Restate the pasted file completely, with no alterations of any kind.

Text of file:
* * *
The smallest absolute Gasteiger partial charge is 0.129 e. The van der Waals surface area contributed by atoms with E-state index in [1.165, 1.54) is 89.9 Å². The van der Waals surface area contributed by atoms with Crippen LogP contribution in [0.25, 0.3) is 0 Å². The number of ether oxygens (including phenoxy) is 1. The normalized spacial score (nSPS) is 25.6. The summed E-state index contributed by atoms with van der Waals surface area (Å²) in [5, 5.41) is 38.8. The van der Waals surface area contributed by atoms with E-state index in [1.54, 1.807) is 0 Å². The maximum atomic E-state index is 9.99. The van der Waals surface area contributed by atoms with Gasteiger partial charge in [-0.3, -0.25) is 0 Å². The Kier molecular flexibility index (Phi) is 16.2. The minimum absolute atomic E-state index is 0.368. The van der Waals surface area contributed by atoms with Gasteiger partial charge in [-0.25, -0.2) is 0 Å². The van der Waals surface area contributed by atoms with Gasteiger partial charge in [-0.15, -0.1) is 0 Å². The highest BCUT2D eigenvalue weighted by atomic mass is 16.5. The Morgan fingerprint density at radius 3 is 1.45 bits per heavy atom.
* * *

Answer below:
The smallest absolute Gasteiger partial charge is 0.129 e. The van der Waals surface area contributed by atoms with E-state index in [1.165, 1.54) is 89.9 Å². The van der Waals surface area contributed by atoms with Crippen LogP contribution in [0.25, 0.3) is 0 Å². The number of ether oxygens (including phenoxy) is 1. The normalized spacial score (nSPS) is 25.6. The summed E-state index contributed by atoms with van der Waals surface area (Å²) in [5, 5.41) is 38.8. The van der Waals surface area contributed by atoms with E-state index in [1.54, 1.807) is 0 Å². The maximum atomic E-state index is 9.99. The van der Waals surface area contributed by atoms with Gasteiger partial charge in [-0.3, -0.25) is 0 Å². The Kier molecular flexibility index (Phi) is 16.2. The minimum absolute atomic E-state index is 0.368. The van der Waals surface area contributed by atoms with Gasteiger partial charge in [-0.25, -0.2) is 0 Å². The van der Waals surface area contributed by atoms with Gasteiger partial charge in [-0.15, -0.1) is 0 Å². The highest BCUT2D eigenvalue weighted by atomic mass is 16.5. The Morgan fingerprint density at radius 3 is 1.45 bits per heavy atom.